According to the U.S. National Library of Medicine, drug abuse is a serious concern, and it affects nearly every community in the nation. Very few families remain untouched by the consequences of drug adiction, and millions of people become sick or injured each year as a direct result of illicit and prescription drugs, including cocaine, heroin, methamphetamine, inhalants and opiod painkillers.
Among the many obstacles faced by the friends and family of drug abusers are the myths regarding addiction. The National Institute on Drug Abuse is an organization dedicated to stopping and preventing the unintended consequences of addictive drugs, and education is key in achieving this task. A few of the most common myths surrounding drug abuse and addiction is that the person in question is taking drugs voluntarily and that he or she must want to receive treatment for it to work.
The fact of the matter is that many people only receive treatment after they are pressured by close friends and family. However, this help often comes too late because those who care either do not know or are unable to read the signs of abuse. Following are 10 common signs of drug abuse that should not be ignored:
- Physical displays – Most people who abuse drugs will display physical evidence of doing so. For example, if the person’s eyes are often bloodshot or have pupils larger or smaller than usual, this is a good sign that drugs are a factor. Other indicators in this category include strong, unusual odors, lack of coordination, inability to speak clearly, shaky hands and needle marks on arms or legs.
- Mood swings – Drug abuse can wreak havoc on a person’s psychological well-being, and mood swings can be frequent and dramatic. While alcohol is known to cause wild mood swings in some people, many other drugs do so as well. Be aware, however, that nearly everyone has mood swings from time to time. You only have to worry when they are very drastic and unexplainable.
- Daily routine changes – Most people are aware of the daily routines of their close friends and family, and these routines rarely change as they get older. When someone begins abusing drugs, he or she will often alter daily routines in order to accommodate an alternate lifestyle.
- Unusual energy levels and altered sleep patterns – Some drugs, known as depressants or downers, such as alcohol, barbiturates, sedatives and opiates reduce energy levels while other drugs, known as stimulants or uppers, such as cocaine, Ritalin and methamphetamine can increase energy beyond what is considered normal. Drug abusers may be awake at all hours of the night or sleep through the day. In addition, some drug users may stay up for days at a time or only sleep a couple of hours per day while others have a hard time just getting out of bed.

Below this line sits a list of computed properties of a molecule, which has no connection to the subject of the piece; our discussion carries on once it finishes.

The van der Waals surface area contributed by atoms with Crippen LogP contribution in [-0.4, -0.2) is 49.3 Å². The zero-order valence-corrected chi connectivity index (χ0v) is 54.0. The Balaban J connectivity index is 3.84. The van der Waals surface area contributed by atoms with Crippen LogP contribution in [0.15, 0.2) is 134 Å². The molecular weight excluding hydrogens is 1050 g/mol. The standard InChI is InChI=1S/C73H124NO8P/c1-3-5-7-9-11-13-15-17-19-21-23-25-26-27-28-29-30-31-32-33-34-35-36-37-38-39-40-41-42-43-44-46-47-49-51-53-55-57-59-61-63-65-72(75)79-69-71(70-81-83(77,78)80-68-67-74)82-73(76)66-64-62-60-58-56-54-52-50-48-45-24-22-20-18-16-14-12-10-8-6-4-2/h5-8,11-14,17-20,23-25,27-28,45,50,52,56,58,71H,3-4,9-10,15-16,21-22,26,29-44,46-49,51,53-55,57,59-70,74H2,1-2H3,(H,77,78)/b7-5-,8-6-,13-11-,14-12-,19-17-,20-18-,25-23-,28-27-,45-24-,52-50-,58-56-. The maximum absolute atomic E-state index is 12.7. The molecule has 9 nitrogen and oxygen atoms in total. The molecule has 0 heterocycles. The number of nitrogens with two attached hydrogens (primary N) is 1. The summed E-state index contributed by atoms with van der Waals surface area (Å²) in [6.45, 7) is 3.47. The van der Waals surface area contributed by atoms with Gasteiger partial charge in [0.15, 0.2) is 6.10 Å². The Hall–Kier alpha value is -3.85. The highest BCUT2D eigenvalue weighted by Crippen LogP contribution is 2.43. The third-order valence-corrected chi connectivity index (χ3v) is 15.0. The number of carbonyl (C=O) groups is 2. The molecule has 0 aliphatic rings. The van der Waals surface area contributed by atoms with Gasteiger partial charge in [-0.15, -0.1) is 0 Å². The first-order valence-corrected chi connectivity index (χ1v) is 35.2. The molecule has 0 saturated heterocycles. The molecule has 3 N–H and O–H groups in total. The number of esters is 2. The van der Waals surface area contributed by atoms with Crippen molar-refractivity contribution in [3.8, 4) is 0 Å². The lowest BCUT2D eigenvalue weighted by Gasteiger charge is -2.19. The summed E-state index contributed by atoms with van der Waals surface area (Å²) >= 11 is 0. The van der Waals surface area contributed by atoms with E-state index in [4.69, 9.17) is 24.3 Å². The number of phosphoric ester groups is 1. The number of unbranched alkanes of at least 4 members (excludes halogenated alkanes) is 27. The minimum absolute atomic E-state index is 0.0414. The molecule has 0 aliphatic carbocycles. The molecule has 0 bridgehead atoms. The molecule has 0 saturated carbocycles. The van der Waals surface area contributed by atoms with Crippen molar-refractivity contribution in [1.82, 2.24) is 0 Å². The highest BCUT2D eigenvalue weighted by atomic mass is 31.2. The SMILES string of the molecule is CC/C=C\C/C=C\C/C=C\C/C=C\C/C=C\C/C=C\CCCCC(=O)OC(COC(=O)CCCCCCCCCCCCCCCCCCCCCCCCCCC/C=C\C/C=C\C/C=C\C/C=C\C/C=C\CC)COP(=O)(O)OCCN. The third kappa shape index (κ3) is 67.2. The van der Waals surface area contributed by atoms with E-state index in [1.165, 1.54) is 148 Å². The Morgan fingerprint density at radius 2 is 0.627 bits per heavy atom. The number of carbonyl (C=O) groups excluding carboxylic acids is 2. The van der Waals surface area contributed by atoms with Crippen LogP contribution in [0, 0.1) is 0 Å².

- Sudden weight loss or weight gain – Most illicit substances and many prescription drugs have an effect on a person’s metabolism. They can also affect his or her appetite, leading to overeating and weight gain or malnourishment and weight loss.
- Disappearance of valuables – Drugs can be expensive, and people under the thumb of addiction make poor decisions regarding their personal finances. However, addicts still have to support their habits, so they resort to theft. This may take the form of stealing household items and selling them to pawnshops, but in drastic cases, an addict may steal cars or engage in identity theft.
- Memory loss – If someone close to you suddenly begins to forget important appointments or details about his or her own life, it could be the result of drug abuse. This may be difficult to spot at first, but an early sign of memory loss is choosing to stay out of conversations in which they would normally engage. While some drugs, such as marijuana, can cause short-term memory loss, alcohol and several other drugs can cause complete blackouts lasting for several hours.
- Spending time alone or keeping secrets – Drug abusers will go to great lengths to hide their activities, especially when such activities are directly related to drug use. If a friend or family member seems to have suddenly closed himself or herself to you or is always away from home for no particular reason, it could be a sign that drugs are involved.
- Telling lies – Most drug abusers will never admit they are doing drugs, so they tell lies to account for their time and disposition.
- Drug paraphernalia – Hardcore drug addicts require hardware to use their substances as efficiently and effectively as possible. Drug paraphernalia may include anything that is associated with drug use, including syringes, pipes, lighters and small, amber vials or tiny ziplock baggies.